We spoke at the beginning of the course about the fact that equilibrium requires:

$T_v = T_L \rightarrow$ thermal equilibrium

$P_v = P_L \rightarrow$ mechanical equilibrium

What else?!

Our discussion of entropy suggests that our other condition(s)
for equilibrium should be related to minimizing entropy; however,
that is difficult to quantify because we need to examine the entire
**universe** in order to do so.

$\Delta S_{universe} \rightarrow maximized$

Instead, let's start with the first law for the closed system above (where a pure-species vapor and liquid are in equilibrium):

$dU = \delta Q + \delta W$

$dU = \delta Q - PdV$

Since we must have mechanical equilibrium, we know that $P=P_v=P_L$ so that $dP = 0$. Because of this we can subtract $VdP$ from this equation without changing anything, so

$dU = \delta Q - PdV - VdP = \delta Q - d(PV)$

Rearranging and using the definition of enthalpy:

$dU + d(PV) = dH = \delta Q$

Now invoking the second law, we know that a real process satisfies:

$dS \ge \frac{\delta Q}{T}$

Rearranging and using our result from above:

$T dS \ge \delta Q = dH$ so that $T dS \ge dH$

Rearranging:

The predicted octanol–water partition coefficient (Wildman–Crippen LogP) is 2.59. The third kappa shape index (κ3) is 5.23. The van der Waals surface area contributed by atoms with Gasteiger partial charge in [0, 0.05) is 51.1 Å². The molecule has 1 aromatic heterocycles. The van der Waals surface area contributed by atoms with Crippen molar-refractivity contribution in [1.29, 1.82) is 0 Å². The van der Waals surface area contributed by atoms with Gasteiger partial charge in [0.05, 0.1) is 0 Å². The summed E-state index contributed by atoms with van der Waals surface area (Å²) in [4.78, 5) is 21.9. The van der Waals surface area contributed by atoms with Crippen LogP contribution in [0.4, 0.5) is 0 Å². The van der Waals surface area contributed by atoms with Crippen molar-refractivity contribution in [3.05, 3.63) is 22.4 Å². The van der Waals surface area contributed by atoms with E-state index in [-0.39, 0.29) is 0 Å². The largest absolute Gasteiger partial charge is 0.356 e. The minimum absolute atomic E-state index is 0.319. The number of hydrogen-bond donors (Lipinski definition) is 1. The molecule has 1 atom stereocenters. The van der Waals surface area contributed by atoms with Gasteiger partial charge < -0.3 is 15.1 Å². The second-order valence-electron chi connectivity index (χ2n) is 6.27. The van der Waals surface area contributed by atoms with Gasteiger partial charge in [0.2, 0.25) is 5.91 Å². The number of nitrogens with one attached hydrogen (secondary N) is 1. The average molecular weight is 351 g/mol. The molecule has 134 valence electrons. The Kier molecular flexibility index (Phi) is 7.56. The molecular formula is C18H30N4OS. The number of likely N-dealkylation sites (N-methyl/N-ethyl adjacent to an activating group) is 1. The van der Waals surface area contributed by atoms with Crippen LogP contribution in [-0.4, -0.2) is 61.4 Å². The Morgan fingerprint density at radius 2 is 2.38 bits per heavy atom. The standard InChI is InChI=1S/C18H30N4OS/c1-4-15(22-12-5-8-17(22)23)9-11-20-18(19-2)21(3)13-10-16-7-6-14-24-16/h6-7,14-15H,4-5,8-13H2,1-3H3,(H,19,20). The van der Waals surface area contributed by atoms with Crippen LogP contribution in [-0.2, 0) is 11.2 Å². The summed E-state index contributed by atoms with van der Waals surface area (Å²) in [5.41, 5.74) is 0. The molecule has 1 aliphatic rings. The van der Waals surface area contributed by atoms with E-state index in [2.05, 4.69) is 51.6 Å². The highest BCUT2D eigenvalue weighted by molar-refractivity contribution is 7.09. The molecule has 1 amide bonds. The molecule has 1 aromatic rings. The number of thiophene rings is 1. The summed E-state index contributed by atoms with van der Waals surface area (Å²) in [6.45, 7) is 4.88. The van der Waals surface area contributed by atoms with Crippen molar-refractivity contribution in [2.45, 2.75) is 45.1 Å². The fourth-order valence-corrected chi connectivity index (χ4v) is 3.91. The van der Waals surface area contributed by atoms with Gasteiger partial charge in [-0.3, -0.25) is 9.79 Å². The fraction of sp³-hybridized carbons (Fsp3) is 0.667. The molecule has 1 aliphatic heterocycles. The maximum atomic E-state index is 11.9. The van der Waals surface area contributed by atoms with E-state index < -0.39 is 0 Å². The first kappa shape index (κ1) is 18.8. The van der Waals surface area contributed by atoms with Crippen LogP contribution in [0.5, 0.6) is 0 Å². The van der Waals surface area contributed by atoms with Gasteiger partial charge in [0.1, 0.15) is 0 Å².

$dH - T dS \le 0$

Recalling the definition of the Gibbs free energy ($G$), we write

$G \equiv H - TS$

so that

$dG = dH - d(TS) = dH - TdS - SdT$

Once again, equilibrium requires that $T=T_v=T_L$ so that $dT=0$, and

$dG = dH - TdS$

Combining with earlier result, we find that a useful condition for equilibrium is that

$dG \le 0 $

While one might be tempted to presume that equilibrium between
vapor and liquid would not be possible, due to the fact that the
entropy of a vapor is higher than that of a liquid (so why
wouldn't it all become vapor?!), this is not true. The fact that
it requires **energy from outside the system** to
change the liquid into a vapor means that the increase in entropy
of our system would be offset by a *decrease* in entropy of
the surroundings.

The Gibbs free energy simplifies equilibrium considerations
because it allows us to **only consider the system**
rather than the universe. It does this by explicitly accounting for
entropy changes in the system and energy interactions with the
surroundings.

Explain how energetic and entropic effects balance at equilibrium.